LAWG Letter
Vol.V, No.6. Food Aid: Blessed Are the Givers

Publisher:  Latin American Working Group (LAWG), Toronto, Canada
Year Published:  1978  
Inactive Serial

Resource Type:  Serial Publication (Periodical)
Cx Number:  CX838
Inactive/Defunct Periodical
An article that critically analyses the reasons for the admitted failure of the Canadian International Development Agency's quarter of a billion annual food aid program in the Third World while hunger continues to grow. The reason suggested for both is the same, namely, that it "blesses the giver far more than the receiver."

Abstract:  As stated in the LAWG Letter editorial, the leading article entitled "Food Aid: Blessed Are the Givers" is one product of LAWG's research into Canadian aid during the last few years. It critically analyses the reasons for the admitted failure of the Canadian International Development Agency's quarter of a billion annual food aid program in the Third World while hunger continues to grow. The reason suggested for both is the same, namely, that it "blesses the giver far more than the receiver."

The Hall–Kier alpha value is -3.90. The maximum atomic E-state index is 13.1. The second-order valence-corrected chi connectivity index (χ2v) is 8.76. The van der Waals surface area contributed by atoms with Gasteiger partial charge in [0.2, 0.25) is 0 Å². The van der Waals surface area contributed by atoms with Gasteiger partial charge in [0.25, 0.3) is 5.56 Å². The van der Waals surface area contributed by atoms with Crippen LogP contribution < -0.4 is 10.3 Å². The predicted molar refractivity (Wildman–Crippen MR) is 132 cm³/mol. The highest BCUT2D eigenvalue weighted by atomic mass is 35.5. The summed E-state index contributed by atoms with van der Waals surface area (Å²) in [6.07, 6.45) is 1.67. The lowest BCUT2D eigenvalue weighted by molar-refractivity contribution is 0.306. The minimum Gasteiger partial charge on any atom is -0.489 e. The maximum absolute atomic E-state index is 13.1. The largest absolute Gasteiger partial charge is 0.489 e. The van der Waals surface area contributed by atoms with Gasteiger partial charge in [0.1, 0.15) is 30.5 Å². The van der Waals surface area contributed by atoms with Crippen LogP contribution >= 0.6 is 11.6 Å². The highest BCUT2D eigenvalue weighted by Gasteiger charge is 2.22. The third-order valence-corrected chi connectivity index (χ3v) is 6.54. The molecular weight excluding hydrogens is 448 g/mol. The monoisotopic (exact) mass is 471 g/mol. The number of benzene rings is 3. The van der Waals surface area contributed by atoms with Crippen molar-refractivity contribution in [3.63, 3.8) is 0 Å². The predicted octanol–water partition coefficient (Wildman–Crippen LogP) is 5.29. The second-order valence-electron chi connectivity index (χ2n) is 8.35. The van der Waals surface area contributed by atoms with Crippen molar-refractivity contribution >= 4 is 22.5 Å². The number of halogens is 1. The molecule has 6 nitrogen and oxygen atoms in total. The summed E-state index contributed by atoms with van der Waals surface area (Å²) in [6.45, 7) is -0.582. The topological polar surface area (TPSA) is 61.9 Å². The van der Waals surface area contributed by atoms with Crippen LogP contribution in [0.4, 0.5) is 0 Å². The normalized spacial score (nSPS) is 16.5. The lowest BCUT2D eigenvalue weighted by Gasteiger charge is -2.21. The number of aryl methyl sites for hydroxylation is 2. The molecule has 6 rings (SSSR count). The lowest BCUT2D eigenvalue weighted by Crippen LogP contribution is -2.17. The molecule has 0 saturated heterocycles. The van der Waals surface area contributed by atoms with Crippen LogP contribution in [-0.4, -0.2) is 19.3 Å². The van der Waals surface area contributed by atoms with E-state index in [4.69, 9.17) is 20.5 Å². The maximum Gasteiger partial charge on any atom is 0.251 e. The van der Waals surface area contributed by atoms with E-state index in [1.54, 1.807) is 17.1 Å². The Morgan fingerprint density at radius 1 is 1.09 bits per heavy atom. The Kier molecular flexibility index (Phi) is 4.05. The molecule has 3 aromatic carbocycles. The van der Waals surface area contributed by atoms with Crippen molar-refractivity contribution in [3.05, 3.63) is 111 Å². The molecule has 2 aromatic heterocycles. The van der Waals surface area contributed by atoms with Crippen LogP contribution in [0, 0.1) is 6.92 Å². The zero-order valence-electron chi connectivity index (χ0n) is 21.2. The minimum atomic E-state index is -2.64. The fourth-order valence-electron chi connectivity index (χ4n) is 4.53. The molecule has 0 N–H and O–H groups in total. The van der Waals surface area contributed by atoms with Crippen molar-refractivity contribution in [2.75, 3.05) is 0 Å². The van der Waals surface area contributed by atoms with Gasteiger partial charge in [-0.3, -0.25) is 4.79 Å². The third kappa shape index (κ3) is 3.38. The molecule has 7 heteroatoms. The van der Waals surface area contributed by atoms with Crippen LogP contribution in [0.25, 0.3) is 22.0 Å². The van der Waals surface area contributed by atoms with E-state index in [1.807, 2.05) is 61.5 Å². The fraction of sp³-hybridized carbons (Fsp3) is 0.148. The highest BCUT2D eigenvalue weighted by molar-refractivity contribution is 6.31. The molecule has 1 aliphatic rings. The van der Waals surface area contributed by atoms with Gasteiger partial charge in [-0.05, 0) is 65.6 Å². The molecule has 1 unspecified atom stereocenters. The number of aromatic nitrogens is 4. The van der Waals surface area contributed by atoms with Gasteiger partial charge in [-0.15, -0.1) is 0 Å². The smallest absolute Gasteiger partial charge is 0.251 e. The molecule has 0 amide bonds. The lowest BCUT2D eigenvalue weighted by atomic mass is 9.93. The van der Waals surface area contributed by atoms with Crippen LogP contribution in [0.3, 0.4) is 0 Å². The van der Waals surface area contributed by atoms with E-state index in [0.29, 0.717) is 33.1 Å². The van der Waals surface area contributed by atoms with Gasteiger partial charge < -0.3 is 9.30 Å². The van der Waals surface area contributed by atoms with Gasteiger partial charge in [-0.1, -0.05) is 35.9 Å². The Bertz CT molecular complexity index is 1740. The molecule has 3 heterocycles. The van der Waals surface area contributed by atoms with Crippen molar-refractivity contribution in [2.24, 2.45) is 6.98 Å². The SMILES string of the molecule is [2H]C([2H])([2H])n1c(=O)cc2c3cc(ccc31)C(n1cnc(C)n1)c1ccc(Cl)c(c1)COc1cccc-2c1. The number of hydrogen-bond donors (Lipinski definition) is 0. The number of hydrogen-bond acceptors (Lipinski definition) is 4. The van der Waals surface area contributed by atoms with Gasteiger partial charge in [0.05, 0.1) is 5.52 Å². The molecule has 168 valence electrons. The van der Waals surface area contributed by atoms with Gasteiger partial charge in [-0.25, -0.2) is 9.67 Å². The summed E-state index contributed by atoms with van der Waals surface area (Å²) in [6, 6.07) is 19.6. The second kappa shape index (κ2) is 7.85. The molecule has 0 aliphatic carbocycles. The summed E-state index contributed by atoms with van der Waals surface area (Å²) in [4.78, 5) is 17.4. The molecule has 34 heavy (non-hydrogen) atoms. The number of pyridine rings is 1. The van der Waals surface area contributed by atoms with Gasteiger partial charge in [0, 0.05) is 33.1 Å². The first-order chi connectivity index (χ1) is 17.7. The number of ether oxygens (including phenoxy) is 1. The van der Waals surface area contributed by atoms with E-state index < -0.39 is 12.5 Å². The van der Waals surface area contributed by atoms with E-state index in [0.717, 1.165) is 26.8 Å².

Citing the United States as Canada's natural tutor on the subject of self-interest in food aid, the authors trace Washington's policy objective in regard to food transfers to Greece, China, Italy, France, India, Bangladesh, Chile, South Vietnam, Cambodia and South Korea. Such a "food power play" has enabled the United States to transform "butter into bullets" in support of repressive and elitist governments, they say.
Canada's food aid program, they point out, has tended to be regarded in Ottawa as aid to our domestic economy based on "surplus disposal". Moreover, Canada's disbursement of wheat aid has taken a backseat to commercial food exports since 1971 when international wheat process skyrocketed. Left-over give-aways like milk powder, rapeseed, cheese, fish and egg powder are listed as examples of Canadian self-interest, even in tragic emergencies such as the 1976 earthquake in Guatemala.
Questioning the rationale for food aid when food gifts of industrialized countries help neither the hungry consumer nor the small struggling farmer, the authors do not deny the need for relief in emergency situations. Food aid, they point out, is not development. Not until we move away from a food system that "...aims more at producing profit than feeding people" can there be a solution to the agricultural problems either of Canada or of the Third World."

Periodical profile published 1978



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